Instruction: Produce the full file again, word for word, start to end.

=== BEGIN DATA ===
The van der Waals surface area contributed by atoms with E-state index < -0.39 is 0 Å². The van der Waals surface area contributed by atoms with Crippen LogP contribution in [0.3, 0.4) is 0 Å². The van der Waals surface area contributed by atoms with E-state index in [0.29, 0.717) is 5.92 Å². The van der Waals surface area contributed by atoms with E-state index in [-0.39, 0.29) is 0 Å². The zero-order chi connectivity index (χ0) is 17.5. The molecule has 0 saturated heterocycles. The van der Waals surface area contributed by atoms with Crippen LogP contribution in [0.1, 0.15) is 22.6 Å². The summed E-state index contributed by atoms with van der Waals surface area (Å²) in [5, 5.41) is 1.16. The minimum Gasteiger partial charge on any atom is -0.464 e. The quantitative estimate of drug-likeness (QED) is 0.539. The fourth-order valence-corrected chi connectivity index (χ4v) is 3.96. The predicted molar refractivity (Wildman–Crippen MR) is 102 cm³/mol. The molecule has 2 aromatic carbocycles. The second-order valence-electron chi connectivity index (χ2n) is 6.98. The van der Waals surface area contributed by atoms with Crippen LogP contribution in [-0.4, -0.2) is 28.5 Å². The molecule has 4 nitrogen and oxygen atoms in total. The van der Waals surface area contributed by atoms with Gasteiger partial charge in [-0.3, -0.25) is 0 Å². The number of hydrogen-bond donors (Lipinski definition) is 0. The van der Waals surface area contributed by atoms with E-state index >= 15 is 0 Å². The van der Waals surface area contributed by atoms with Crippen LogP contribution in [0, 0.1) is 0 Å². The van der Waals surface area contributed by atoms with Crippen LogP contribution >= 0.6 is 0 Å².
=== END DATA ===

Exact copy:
The van der Waals surface area contributed by atoms with E-state index < -0.39 is 0 Å². The van der Waals surface area contributed by atoms with Crippen LogP contribution in [0.3, 0.4) is 0 Å². The van der Waals surface area contributed by atoms with E-state index in [0.29, 0.717) is 5.92 Å². The van der Waals surface area contributed by atoms with E-state index in [-0.39, 0.29) is 0 Å². The zero-order chi connectivity index (χ0) is 17.5. The molecule has 0 saturated heterocycles. The van der Waals surface area contributed by atoms with Crippen LogP contribution in [0.1, 0.15) is 22.6 Å². The summed E-state index contributed by atoms with van der Waals surface area (Å²) in [5, 5.41) is 1.16. The minimum Gasteiger partial charge on any atom is -0.464 e. The quantitative estimate of drug-likeness (QED) is 0.539. The fourth-order valence-corrected chi connectivity index (χ4v) is 3.96. The predicted molar refractivity (Wildman–Crippen MR) is 102 cm³/mol. The molecule has 2 aromatic carbocycles. The second-order valence-electron chi connectivity index (χ2n) is 6.98. The van der Waals surface area contributed by atoms with Crippen LogP contribution in [-0.4, -0.2) is 28.5 Å². The molecule has 4 nitrogen and oxygen atoms in total. The van der Waals surface area contributed by atoms with Gasteiger partial charge in [-0.3, -0.25) is 0 Å². The number of hydrogen-bond donors (Lipinski definition) is 0. The van der Waals surface area contributed by atoms with E-state index >= 15 is 0 Å². The van der Waals surface area contributed by atoms with Crippen LogP contribution in [0, 0.1) is 0 Å². The van der Waals surface area contributed by atoms with Crippen LogP contribution >= 0.6 is 0 Å².